NFF: Quad threat 'infantile'

Chair of FarmSafe hits back at Honda and Yamaha


Farm Online News
The ACCC report into quad bike safety recommends the fitting of operator protection devices, often referred to as crush protection devices.

The ACCC report into quad bike safety recommends the fitting of operator protection devices, often referred to as crush protection devices.

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Updated: Chair of FarmSafe hits back at Honda and Yamaha

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UPDATE 14/5/2019

In response to this article, a spokesperson from bike manufacturer Yamaha said one of the of the two tragic deaths referenced in this article actually occurred on a side-by-side vehicle (SSV), not a quad bike or All Terrain Vehicle (ATV).

"Tragically it involved a 7-year-old driving a SSV, minimum age limit 16, in Western Australia," he said.

"The child was not wearing a seat belt, nor, it would appear, a helmet.

"We heard he slid along the bench seat and out of the unit and was crushed by the roll cage.

"This is an absolute tragedy yet nothing to do with ATVs.

"The other death was on an ATV that wouldn't receive an operator protection device (OPD) under the new rules.

"We maintain that behavioural changes are required with both ATVs and SSVs to prevent such tragedies."

Chair of FarmSafe hits back at Honda and Yamaha 7/5/2019

Chair of FarmSafe and the National Farmers Federation Workforce Committee, Charles Armstrong has come out swinging following the recent announcement Yamaha and Honda will stop selling quad bikes in Australia if the Federal government accepts the ACCC's recommendations to introduce a quad bike safety standard.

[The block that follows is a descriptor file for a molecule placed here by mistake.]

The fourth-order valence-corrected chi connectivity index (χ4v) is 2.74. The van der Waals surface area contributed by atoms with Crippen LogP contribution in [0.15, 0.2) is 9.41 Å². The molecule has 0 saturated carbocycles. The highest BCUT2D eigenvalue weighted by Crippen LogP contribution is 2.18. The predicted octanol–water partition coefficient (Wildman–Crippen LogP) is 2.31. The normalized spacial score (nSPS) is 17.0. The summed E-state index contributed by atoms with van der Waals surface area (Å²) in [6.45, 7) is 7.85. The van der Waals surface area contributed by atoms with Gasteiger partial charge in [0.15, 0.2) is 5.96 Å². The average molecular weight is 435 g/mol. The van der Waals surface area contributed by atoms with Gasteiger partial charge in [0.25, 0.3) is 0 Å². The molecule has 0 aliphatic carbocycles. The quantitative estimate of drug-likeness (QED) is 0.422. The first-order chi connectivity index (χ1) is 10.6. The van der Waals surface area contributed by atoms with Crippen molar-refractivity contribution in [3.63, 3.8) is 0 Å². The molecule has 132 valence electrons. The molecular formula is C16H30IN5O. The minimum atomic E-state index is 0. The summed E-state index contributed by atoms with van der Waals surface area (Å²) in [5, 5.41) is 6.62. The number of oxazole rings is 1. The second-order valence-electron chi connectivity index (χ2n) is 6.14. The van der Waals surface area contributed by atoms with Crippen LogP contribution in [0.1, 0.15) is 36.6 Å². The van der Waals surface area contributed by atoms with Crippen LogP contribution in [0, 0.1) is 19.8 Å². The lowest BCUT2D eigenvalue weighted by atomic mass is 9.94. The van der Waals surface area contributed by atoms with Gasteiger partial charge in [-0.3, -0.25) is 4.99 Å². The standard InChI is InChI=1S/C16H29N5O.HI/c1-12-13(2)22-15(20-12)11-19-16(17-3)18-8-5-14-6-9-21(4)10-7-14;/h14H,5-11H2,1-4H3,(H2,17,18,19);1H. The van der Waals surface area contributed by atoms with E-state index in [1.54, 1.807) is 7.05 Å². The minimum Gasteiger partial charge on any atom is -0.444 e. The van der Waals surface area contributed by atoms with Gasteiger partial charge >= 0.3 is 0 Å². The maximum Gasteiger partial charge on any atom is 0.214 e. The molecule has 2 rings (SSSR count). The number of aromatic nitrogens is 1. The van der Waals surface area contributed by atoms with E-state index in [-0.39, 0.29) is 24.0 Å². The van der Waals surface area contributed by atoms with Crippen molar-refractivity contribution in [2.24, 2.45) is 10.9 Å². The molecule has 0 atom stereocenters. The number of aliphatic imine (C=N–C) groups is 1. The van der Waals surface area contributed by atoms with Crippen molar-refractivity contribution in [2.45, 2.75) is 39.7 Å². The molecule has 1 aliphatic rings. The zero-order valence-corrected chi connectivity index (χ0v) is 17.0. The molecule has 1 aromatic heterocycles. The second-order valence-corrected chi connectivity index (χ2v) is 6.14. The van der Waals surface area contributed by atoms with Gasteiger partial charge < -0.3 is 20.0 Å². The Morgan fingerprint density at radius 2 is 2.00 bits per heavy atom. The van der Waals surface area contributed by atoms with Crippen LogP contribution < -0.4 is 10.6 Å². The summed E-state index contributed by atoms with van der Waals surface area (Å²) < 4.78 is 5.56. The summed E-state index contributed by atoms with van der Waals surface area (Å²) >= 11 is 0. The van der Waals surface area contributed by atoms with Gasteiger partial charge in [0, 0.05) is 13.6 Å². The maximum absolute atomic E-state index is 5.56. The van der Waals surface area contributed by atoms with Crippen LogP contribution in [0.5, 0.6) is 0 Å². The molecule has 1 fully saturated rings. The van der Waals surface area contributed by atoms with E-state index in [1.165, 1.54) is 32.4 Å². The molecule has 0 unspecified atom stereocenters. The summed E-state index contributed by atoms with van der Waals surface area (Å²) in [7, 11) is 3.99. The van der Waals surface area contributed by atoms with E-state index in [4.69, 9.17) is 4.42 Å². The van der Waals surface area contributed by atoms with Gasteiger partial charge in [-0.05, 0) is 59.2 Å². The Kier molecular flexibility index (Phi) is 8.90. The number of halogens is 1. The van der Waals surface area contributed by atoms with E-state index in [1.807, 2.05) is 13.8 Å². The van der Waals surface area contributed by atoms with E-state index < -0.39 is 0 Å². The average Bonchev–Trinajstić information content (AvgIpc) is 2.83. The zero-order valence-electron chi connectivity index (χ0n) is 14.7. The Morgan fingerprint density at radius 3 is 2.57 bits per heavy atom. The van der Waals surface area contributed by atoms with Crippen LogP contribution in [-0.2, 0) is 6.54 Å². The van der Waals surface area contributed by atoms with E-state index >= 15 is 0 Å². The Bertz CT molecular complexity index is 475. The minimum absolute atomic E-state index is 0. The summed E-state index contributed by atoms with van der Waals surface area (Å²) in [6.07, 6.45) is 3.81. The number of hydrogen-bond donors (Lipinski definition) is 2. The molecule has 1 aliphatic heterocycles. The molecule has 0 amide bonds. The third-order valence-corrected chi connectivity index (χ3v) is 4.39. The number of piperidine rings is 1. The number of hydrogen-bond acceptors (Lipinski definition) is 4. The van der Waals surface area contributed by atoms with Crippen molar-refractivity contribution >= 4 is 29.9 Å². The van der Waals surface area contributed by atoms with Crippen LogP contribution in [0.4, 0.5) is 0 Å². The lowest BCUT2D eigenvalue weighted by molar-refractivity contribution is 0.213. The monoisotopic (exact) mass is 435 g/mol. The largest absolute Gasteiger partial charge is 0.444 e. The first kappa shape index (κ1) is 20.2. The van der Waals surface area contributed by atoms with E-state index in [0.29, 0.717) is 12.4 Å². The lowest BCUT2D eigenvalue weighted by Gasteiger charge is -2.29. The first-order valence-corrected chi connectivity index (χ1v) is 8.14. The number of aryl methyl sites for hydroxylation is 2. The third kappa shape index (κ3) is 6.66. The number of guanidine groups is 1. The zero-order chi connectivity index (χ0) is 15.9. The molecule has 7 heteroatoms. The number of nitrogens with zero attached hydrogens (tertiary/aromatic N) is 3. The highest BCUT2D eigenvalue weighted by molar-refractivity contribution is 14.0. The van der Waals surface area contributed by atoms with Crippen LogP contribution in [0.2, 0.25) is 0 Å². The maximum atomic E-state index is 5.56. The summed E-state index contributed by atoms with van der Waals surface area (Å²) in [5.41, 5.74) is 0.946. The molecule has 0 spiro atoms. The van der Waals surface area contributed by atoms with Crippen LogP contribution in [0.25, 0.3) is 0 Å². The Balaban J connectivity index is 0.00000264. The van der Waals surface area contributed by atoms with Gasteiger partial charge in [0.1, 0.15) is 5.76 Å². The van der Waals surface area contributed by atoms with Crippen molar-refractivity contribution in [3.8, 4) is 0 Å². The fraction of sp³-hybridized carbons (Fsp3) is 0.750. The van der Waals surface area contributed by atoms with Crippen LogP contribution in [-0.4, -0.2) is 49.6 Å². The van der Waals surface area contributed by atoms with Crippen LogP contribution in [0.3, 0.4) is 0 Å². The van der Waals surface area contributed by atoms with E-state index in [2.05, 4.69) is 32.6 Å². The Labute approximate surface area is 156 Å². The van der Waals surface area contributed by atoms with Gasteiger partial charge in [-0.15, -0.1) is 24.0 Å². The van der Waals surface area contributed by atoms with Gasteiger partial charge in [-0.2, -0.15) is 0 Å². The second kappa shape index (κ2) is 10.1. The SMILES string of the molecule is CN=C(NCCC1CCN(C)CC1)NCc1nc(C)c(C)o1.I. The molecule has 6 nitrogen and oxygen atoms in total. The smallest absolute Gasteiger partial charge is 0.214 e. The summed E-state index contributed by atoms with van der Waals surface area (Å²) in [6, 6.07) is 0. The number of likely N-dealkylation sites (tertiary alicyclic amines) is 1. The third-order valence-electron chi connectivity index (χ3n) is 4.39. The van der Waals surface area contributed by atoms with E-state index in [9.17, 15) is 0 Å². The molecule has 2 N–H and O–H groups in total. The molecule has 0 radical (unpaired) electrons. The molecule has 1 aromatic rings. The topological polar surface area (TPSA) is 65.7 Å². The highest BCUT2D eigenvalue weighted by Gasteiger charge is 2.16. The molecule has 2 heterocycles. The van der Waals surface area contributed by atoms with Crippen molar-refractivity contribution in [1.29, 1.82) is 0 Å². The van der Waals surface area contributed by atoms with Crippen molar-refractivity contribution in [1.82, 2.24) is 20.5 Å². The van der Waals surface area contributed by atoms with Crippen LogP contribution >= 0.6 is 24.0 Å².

Mr Armstrong said the companies are relying on misinformation, such as self-commissioned American computer modelling, dismissing the consensus developed by a range of professional bodies who do not hold a commercial interest in the matter.

He said the recommendations by the ACCC were developed after more than 18 months of consultation and analysis, and included independent studies of Australian academics based on practical testing and research, the opinions of peak health professionals as well as the industry bodies who are mindful of increased costs but recognise the risk is unacceptable.

Read more: Honda and Yamaha threaten to pull out of Australia

"This is an astonishingly infantile reaction from otherwise respected multinational companies," he said.

"And yet it's reminiscent of the motor vehicle industry's responses to other safety measures such as the introduction of, the ANCAP safety ratings and requirement to install tractor roll-over cages.

"Each of these has proven, well beyond any rational argument, to be indispensable safety advances. Any suggestion to the contrary would be inconceivable today. So it's easy to forget that when government was considering these initiatives, the manufactures fought aggressively to the defeat them."

Mr Armstrong was unconcerned that the threatened pull-out would adversely affect farmers.

"It might be churlish to welcome Honda's and Yamaha's threat on the basis that, assuming they follow-through on it, farms will be safer without the danger that their products currently pose. But if it means fewer deaths and crippling injuries, then it's hard to feel troubled," he said.

"Of course, it will leave a hole in the market. But that will be filled by other vehicles and manufactures who embrace safety and are as horrified as the NFF at the frequent reports of death, and serious injury relating to quad bike use.

"Last month alone two Australian families lost a child to quad bike accidents. If this move saves just one life, then it will be worth it."

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